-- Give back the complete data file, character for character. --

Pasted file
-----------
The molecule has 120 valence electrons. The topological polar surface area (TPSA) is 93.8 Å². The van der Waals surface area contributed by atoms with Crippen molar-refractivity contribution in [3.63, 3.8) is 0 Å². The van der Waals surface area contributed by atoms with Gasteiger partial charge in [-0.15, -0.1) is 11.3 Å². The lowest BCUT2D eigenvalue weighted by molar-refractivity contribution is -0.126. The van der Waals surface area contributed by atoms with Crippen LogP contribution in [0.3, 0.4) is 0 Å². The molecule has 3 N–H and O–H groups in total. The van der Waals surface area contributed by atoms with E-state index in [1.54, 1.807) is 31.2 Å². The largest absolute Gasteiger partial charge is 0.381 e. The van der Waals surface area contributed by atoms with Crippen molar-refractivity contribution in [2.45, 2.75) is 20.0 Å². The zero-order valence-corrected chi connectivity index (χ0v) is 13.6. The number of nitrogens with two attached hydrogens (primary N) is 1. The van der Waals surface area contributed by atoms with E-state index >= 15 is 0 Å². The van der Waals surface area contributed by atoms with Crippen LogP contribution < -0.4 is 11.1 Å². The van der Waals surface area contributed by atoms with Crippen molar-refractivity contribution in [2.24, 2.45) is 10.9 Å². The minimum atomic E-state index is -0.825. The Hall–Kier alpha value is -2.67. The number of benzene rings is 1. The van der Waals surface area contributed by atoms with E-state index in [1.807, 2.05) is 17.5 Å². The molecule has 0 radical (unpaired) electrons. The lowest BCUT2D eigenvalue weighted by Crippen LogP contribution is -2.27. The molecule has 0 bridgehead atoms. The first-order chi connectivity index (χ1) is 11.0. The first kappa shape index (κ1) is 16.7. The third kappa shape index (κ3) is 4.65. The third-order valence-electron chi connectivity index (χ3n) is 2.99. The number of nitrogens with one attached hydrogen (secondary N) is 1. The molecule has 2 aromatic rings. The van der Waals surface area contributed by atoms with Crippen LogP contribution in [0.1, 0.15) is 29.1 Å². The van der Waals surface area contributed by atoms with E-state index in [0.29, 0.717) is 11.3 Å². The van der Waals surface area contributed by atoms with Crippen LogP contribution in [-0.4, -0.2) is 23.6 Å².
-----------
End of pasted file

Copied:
The molecule has 120 valence electrons. The topological polar surface area (TPSA) is 93.8 Å². The van der Waals surface area contributed by atoms with Crippen molar-refractivity contribution in [3.63, 3.8) is 0 Å². The van der Waals surface area contributed by atoms with Gasteiger partial charge in [-0.15, -0.1) is 11.3 Å². The lowest BCUT2D eigenvalue weighted by molar-refractivity contribution is -0.126. The van der Waals surface area contributed by atoms with Crippen LogP contribution in [0.3, 0.4) is 0 Å². The molecule has 3 N–H and O–H groups in total. The van der Waals surface area contributed by atoms with E-state index in [1.54, 1.807) is 31.2 Å². The largest absolute Gasteiger partial charge is 0.381 e. The van der Waals surface area contributed by atoms with Crippen molar-refractivity contribution in [2.45, 2.75) is 20.0 Å². The zero-order valence-corrected chi connectivity index (χ0v) is 13.6. The number of nitrogens with two attached hydrogens (primary N) is 1. The van der Waals surface area contributed by atoms with E-state index >= 15 is 0 Å². The van der Waals surface area contributed by atoms with Crippen LogP contribution < -0.4 is 11.1 Å². The van der Waals surface area contributed by atoms with Crippen molar-refractivity contribution in [2.24, 2.45) is 10.9 Å². The minimum atomic E-state index is -0.825. The Hall–Kier alpha value is -2.67. The number of benzene rings is 1. The van der Waals surface area contributed by atoms with E-state index in [1.807, 2.05) is 17.5 Å². The molecule has 0 radical (unpaired) electrons. The lowest BCUT2D eigenvalue weighted by Crippen LogP contribution is -2.27. The molecule has 0 bridgehead atoms. The first-order chi connectivity index (χ1) is 11.0. The first kappa shape index (κ1) is 16.7. The third kappa shape index (κ3) is 4.65. The third-order valence-electron chi connectivity index (χ3n) is 2.99. The number of nitrogens with one attached hydrogen (secondary N) is 1. The molecule has 2 aromatic rings. The van der Waals surface area contributed by atoms with Crippen LogP contribution in [0.1, 0.15) is 29.1 Å². The van der Waals surface area contributed by atoms with E-state index in [0.29, 0.717) is 11.3 Å². The van der Waals surface area contributed by atoms with Crippen LogP contribution in [-0.4, -0.2) is 23.6 Å².